What is RTI?
RTI,or Real Time Information, is a new system that HMRC are introducing to improve the operation of Pay as you Earn (PAYE). This new legislation is being introduced by HMRC from 6 April 2013.
So as this new legislation is fast approaching it’s important to start preparing your business now.
The employer will need to send details to HMRC every time they pay an employee, on or before the date of payment. When the employee’s PAYE data is submitted each payday, it will be checked against the PAYE data that HMRC holds on that employee.
Under RTI you will still continue to deduct tax and national insurance as you do today. You will also continue to make the payment of any outstanding PAYE & NIC liability to HMRC by the 19th of the next calendar month (22nd if you pay electronically).
Why are HMRC introducing RTI?
HMRC are introducing this new legislation for a number of reasons:
– To enable HMRC to have a more efficient response to PAYE errors.
– To support the introduction of Universal Credits, this will streamline benefits into one payment.
– To ensure that people receive the benefits they’re entitled to, to reduce fraud.
– To provide the Department for Work and Pensions with up-to-date information about each claimant’s employment income more efficiently.
Step by step guidance to ensure that you are ready.
To be ready to report your payroll information each payday you must do one of the following:
- Purchase payroll software if you don’t already have any (some packages are free)
- Update your existing payroll software to a version with this functionality (your provider can advise on this)
- Use your accountant to do the reporting for you
Here is a list of some of Sage’s prices.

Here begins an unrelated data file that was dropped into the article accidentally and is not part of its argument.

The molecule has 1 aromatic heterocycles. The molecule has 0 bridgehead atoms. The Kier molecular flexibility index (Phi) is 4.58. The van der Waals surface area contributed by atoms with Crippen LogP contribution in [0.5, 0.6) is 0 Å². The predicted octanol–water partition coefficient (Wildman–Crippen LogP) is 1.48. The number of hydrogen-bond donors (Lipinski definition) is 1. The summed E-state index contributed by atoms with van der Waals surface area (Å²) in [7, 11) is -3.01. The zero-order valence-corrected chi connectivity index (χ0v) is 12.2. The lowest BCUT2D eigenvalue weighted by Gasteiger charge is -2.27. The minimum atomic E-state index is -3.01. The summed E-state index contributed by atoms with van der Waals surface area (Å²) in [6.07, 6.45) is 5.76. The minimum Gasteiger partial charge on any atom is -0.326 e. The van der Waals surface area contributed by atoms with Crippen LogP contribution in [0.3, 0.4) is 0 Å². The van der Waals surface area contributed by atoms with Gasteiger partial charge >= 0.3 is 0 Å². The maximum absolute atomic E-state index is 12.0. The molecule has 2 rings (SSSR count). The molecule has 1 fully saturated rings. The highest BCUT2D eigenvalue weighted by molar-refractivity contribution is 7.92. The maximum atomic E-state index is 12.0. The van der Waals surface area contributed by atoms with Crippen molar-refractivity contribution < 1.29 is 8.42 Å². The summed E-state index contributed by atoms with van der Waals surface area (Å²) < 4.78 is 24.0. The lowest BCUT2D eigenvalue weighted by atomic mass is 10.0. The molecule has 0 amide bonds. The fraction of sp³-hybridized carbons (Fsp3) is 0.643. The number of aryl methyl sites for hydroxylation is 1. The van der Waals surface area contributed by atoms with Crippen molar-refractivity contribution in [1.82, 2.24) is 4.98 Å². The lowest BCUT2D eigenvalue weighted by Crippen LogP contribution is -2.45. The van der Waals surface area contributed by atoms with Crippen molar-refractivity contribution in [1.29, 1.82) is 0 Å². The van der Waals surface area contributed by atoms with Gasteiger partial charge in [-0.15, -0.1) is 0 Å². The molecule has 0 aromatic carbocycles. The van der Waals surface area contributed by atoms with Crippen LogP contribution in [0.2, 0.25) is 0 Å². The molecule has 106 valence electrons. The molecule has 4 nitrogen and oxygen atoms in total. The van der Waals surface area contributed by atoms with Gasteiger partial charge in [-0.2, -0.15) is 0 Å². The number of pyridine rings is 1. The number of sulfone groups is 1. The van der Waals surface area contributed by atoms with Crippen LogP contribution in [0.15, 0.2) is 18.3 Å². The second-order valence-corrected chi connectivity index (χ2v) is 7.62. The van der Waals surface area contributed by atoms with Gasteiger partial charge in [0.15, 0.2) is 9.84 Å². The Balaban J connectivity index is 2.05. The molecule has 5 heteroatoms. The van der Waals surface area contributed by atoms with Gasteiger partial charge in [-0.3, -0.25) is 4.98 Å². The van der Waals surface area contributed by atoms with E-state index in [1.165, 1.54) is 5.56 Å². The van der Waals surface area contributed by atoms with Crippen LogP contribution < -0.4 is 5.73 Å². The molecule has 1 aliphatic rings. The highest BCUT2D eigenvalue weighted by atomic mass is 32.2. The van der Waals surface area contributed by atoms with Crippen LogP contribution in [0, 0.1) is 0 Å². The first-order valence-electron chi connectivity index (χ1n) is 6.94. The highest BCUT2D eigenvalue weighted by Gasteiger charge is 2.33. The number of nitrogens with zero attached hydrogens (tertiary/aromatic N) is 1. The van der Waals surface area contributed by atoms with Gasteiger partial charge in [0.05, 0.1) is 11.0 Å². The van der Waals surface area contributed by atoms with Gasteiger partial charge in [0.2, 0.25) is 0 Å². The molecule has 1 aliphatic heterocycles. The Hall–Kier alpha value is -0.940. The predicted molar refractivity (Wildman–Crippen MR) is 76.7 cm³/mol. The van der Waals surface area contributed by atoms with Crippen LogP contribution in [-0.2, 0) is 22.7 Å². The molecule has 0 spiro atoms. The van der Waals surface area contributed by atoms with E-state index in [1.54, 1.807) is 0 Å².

|Who for?||Which software is suitable for you?||Price’s from… £ per month|
|For businesses with up to 10 employees.||Sage instant payroll||
|For businesses with up to 25 employees.||Sage 50 payroll||
|For businesses with more than 25 employees.||Sage 50 payroll & their very best support package||
|Online payroll for managing up to 15 employees.||Sage one payroll||
Check that you are registered for PAYE online.
You will most likely already be registered for PAYE online. However if you are not registered yet, and you are responsible for your own payroll reporting, then you will need to register for PAYE Online. This is vital for sending payroll reports to HMRC and being advised of employee tax code changes.
Any inaccurate data may lead to an incorrect submission; therefore you should be checking that the following information you hold for your employees is up to date:
– Date of birth
– National Insurance Number
Please note that every employee will need to go on your payroll including students and casual workers.
Penalties for incorrect & late submission for 2013-14
Penalties for late returns
– There will be no change to the penalties for late filing of returns for the tax year 2013-14. The current penalty regime will continue to apply at the tax year end. There will be no penalties if in-year Full Payment Submissions are submitted late.
Penalties for inaccurate returns
– Penalties for inaccuracies may apply to in-year returns from the 2013-14 tax year.
Late payment penalties 2013-14
– For the tax year 2013-14, HMRC will continue to use a risk-based approach to identify employers who are not complying with their payment obligations and who therefore might be liable to late payment penalties. Where employers who are not complying with their obligations are identified, late payment penalties may be charged.
– HMRC will notify employers who may have defaulted on either a filing or payment obligation as soon as possible to enable them to get back to compliance quickly and avoid any further penalties for future failures.
How to deal with corrections?
If you were to make an error on your payroll there is no need to make another submission as HMRC will be made aware of this when you make your next submission. This is done by reviewing the “year to date” figures. However you will need to ensure that any errors are rectified under your own payroll system.